A journey from west to east – Walking the East Highland Way

This article was first published on UK Hillwalking.


Autumn in Scotland is a magical time. It can be pretty dry for a start, not something you can take for granted in the Highlands, but it can also treat the lucky walker to some amazing light, that can turn everything into gold for a while. In other words, there’s not a better time for a long distance trek.

Most people would be familiar with the West Highland Way, probably the most famous long distance trek in Scotland, but fewer would know that it’s possible to continue for another 82 miles from Fort William to Aviemore following what is known as the East Highland Way. This trek was originally put together by Kevin Langan, who also wrote a very good and detailed guidebook about it, in 2007. It’s quite similar to the West Highland Way with regards to the terrain, but it’s way less popular. This doesn’t mean, though, that it’s less spectacular. I was lucky enough to walk the East Highland Way with a group of clients on the last week of September this year, and here’s how it went.

The start of the East Highland Way on the Fort William High Street

The route

The East Highland Way starts right where the West Highland Way ends: on the Southern side of the Fort William High Street. From here it’s just a matter of getting out of the town, but it’s only a few miles before the busy roads are left behind, replaced by quiet forest tracks instead. The whole Way then follows low level paths and tracks all the way to Aviemore, passing through Spean Bridge, Newtonmore and Kingussie. The highest point of the route is at 375 metres above sea level, and the whole itinerary includes around 1600 metres of ascent and 1400 metres of descent, covering a distance of 82 miles (132 kilometres). A whole variety of plants and wildlife can be seen along the way, together with historical buildings and views on some of the best mountain areas in Scotland. But let’s see what every day looks like.

Fort William to Spean Bridge – 12 miles

On the first day, the trek follows paths and forest tracks along the main road and railway line all the way from Fort William to Spean Bridge – an easy start to get the legs going. As you leave Fort William it’s worth turning around to enjoy beautiful views of Ben Nevis, Aonach Mòr and Aonach Beag, that is if the clouds allow you to get a decent view of course. We weren’t lucky enough and all we could see was the bottom half of these mountains, while we started the trek in the pouring rain: a typical Scottish welcome. Morale was high though and the whole day was filled with chats as the group started to know each other. We completed the first day in record time and spent the afternoon chilling with a cup of tea, looking at the rain out of the window and hoping it would clear.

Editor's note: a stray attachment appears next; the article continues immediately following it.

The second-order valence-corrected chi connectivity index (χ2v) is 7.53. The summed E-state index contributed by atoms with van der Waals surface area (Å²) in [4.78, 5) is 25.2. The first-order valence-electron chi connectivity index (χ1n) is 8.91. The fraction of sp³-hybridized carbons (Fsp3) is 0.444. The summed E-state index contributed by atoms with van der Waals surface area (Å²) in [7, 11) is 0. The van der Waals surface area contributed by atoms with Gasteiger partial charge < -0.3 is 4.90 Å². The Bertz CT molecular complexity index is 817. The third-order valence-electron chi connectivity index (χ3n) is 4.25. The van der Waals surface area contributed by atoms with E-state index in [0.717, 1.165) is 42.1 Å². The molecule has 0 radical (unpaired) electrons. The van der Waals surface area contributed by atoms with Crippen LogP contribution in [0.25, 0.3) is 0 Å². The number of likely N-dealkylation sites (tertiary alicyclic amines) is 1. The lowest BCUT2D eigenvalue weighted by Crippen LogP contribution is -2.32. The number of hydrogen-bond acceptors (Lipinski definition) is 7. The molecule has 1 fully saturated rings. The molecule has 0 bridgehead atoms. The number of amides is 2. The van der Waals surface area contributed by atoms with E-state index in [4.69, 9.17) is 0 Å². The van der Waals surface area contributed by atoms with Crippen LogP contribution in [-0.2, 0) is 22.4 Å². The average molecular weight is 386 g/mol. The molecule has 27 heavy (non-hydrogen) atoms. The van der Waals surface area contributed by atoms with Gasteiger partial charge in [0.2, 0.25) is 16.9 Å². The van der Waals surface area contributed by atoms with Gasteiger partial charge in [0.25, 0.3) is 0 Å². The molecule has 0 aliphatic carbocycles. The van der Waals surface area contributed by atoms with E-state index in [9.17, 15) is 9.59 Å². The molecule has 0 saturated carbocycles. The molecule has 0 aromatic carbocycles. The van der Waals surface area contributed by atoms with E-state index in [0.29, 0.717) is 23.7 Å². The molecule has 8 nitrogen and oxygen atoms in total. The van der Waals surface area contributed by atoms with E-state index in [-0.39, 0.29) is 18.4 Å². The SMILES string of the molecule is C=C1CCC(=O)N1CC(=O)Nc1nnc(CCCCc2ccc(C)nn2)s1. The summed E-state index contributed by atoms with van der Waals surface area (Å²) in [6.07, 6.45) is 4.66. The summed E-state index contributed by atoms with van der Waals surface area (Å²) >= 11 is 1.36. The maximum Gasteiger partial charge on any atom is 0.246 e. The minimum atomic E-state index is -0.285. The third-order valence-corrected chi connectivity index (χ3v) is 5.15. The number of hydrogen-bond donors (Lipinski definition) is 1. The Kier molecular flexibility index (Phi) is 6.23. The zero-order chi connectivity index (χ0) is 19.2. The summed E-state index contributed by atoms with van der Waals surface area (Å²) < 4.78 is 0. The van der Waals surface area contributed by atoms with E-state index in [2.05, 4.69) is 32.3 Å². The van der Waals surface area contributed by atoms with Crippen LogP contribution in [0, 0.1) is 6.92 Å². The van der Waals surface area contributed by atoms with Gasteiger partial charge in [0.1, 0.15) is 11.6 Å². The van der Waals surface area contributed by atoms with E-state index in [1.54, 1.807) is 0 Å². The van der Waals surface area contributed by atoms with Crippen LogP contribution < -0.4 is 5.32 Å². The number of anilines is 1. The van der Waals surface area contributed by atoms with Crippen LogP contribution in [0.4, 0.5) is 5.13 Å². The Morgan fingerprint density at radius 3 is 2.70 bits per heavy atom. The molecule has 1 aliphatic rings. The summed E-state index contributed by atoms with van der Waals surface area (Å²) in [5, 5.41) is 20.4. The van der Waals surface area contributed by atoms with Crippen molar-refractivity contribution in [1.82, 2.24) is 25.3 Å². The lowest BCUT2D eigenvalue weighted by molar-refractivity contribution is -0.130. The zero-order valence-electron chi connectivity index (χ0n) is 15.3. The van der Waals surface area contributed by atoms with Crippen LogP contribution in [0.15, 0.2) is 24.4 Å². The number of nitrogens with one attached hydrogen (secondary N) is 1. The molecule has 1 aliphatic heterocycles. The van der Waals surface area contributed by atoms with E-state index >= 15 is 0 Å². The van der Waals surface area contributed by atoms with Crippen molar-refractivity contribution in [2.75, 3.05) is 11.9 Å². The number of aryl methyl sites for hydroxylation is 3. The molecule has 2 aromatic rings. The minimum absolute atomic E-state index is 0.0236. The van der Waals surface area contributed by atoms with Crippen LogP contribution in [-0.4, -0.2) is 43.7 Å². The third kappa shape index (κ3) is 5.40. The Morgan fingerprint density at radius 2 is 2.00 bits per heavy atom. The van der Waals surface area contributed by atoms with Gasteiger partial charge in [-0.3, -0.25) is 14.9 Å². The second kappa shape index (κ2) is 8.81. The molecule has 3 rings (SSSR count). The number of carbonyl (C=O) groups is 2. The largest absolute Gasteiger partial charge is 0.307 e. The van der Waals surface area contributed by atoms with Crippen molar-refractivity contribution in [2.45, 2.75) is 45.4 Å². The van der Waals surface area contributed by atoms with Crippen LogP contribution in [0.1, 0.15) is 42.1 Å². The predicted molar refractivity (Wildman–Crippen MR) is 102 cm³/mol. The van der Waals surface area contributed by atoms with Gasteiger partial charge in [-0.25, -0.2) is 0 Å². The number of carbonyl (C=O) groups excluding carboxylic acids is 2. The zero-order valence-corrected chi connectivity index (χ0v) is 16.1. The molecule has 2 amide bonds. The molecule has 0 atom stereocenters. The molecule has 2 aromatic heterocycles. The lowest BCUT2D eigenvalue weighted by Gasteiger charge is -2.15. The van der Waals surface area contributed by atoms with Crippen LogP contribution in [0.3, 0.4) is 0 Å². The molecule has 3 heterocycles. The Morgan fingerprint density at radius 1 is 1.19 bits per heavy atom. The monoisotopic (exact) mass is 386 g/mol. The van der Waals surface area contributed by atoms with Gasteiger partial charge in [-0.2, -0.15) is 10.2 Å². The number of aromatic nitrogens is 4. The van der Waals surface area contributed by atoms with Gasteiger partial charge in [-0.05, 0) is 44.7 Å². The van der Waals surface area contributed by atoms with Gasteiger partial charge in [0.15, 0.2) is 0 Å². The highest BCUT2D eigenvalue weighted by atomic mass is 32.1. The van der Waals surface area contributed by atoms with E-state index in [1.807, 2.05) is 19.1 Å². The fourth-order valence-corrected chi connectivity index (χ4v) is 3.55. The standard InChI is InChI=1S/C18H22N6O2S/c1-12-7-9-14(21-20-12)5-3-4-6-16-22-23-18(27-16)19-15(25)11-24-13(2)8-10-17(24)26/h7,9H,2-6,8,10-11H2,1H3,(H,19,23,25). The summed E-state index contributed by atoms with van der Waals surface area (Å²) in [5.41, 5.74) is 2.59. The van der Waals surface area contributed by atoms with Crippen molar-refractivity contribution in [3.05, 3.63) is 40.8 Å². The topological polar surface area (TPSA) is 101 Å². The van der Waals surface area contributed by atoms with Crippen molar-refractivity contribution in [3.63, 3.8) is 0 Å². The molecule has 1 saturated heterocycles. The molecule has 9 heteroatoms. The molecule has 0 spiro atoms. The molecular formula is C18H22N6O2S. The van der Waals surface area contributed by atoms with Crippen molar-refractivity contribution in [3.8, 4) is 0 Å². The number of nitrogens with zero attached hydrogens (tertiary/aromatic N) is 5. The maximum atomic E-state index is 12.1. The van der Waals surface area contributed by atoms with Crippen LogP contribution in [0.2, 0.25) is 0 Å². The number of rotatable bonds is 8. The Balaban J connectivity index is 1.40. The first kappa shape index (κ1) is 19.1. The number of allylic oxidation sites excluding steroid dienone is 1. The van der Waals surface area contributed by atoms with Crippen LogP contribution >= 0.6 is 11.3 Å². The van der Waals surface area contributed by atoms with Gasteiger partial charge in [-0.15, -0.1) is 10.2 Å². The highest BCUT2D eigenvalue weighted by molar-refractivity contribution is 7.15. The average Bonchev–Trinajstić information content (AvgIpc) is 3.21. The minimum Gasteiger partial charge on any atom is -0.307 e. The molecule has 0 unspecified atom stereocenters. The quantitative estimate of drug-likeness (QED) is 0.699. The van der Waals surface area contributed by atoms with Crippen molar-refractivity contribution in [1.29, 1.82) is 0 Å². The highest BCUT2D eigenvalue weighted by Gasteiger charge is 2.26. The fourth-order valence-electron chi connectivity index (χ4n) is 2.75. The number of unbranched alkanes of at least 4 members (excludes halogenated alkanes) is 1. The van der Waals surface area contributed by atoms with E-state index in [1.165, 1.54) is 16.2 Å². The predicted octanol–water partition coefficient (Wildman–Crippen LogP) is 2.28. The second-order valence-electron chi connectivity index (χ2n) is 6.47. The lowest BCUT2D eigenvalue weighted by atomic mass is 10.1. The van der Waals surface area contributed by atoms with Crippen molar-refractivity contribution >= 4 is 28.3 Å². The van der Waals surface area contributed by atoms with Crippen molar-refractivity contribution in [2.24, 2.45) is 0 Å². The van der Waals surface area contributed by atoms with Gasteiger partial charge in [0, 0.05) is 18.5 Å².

If you look close enough, you can find some pretty cool stuff in the woods
Spean Bridge to Fersit – 11,5 miles

Day two was much better in terms of weather, and as we walked from Spean Bridge to Fersit we could enjoy some pretty warm sunshine. The terrain was pretty much the same underfoot, with plenty of forest tracks and old military roads running through fields and farmland. The only potential hazard of the day is a river crossing towards the end, which could prove complicated after a prolonged period of rain. Nothing impossible though, you might just have to get your feet wet, which is what we did, adding some excitement to the day. One of the hardest things to plan on the East Highland Way is accommodation. There’s not as much choice as on other treks, and camping might be the best option. We had the luxury of a pick up at the end of every day, so we could go back to our B&B in Spean Bridge for another good night’s sleep. For more accommodation options, however, it’s possible to continue this stage to Tulloch station.